On Thursday, April 1, 2021, Virginia's highest court ruled that the city of Charlottesville can take down this and another statue of a Confederate general. (AP Photo/Steve Helber, File)RICHMOND, Va. – Virginia's highest court ruled Thursday that the city of Charlottesville can take down two statues of Confederate generals, including one of Robert E. Lee that became the focus of a violent white nationalist rally in 2017. AdThe Jackson statue was erected in Jackson Park in 1921 and the Lee statue was erected in Lee Park in 1924. The state Supreme Court also ruled that the circuit court erred in ordering the city to pay $365,000 in plaintiffs’ attorneys’ fees and costs. University of Virginia law Richard Schragger, who specializes in the intersection of constitutional law and local government law, said he took the position early in the litigation that the law didn’t apply to the Charlottesville statues.
Arizona GOP wants felony for protesters who damage statues
Republicans in the Arizona Legislature are reacting to last year's wave of damage to Confederate monuments by civil rights protesters here and across the nation by working to make it a felony to damage or destroy any public or private monument or statue. (AP Photo/Ross D. Franklin, File)PHOENIX – Republicans in the Arizona Legislature are reacting to last year's wave of damage to Confederate monuments by civil rights protesters here and across the nation by working to make it a felony to damage or destroy any public or private monument or statue. Rep. John Kavanagh supported his proposal at a Senate committee hearing Thursday by saying public monuments are a statement by the community that demand more protection. The proposal adds defacing a monument or statue to existing law that makes it a aggravated felony offense to deface a cemetery headstone or church. Scores of Confederate statues, monuments or markers were removed from public land across the country after Floyd’s death.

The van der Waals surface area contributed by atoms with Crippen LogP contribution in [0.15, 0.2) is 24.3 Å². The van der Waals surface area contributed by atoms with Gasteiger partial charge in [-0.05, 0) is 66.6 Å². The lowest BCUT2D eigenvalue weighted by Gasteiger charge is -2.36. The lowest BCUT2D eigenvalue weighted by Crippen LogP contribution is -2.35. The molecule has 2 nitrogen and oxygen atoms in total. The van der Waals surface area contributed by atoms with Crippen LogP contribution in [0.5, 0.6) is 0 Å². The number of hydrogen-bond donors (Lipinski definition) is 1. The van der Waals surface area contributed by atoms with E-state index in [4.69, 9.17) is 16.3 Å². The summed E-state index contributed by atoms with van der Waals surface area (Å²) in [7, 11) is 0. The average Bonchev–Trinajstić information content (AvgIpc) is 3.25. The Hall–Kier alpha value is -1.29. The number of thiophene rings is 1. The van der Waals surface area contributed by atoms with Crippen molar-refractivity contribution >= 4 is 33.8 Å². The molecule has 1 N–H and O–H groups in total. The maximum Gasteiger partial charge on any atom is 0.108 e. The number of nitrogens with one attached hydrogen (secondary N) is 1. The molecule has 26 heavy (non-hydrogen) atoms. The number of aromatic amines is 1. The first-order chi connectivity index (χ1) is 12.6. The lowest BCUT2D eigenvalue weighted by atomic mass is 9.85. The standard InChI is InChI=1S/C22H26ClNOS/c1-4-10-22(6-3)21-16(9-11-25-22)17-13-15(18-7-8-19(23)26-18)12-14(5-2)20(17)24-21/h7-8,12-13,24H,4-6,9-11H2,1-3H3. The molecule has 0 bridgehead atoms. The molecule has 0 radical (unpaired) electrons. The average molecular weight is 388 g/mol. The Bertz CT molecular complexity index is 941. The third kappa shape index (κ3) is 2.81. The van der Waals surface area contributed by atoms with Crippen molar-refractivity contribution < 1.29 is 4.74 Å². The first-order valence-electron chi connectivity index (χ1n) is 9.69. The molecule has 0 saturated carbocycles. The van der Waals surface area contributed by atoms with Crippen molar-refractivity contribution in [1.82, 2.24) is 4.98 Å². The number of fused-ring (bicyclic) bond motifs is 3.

Changing name of Robert E. Lee High takes spotlight at community meeting
JACKSONVILLE, Fla. – The Northside Coalition and other members of the Jacksonville community gathered Monday afternoon ahead of a meeting, rallying for a name change at Robert E. Lee High School. pic.twitter.com/D7DATGJe60 — Brie Isom (@BrieIsomWJXT) March 15, 2021Some of the names suggested during the Monday meeting included Avondale High School or Riverside High School. There’s a group of alumni from Lee High School are pushing to keep the school’s name, saying that Lee High has too much history to be renamed. It’s about Southern pride,” Lee High School alumnus Joey Steves said previously. Jackson High, Ribault High, and Ribault Middle schools were added to the list in early August.
DCPS holds first public meeting on renaming Lee High School
Four schools had meetings Wednesday, including Lee High School, where demonstrators gathered ahead of the 6 p.m. discussion. “Stop Playing games change the names” is what a group of protesters are chanting outside Lee High School. News4Jax spoke with Mykyla Hooper, who was named Miss Lee High School. AdLeon Barrett, a former coach and player at the high school, says it’s history that shouldn’t be erased. ”The money will drop out from the alumni and I’d hate to see that happen.”Also at the school was the group Save the School Names.
DCPS hears from public about changing schools named after Confederate leaders
JACKSONVILLE, Fla. – Duval County Public Schools kicked off its series of community meetings Tuesday concerning the renaming of Jacksonville schools named after Confederate leaders. Stuart Middle School, Stonewall Jackson Elementary, and Kirby Smith Middle School. The process for changing the names is as follows:Schools will invite the community stakeholders who can verify their involvement with the institution. According to the district website, 28 meetings are scheduled for the renaming of the nine schools that bear a Confederate leader’s name. The next public meetings will be held Thursday at Jefferson Davis Middle School.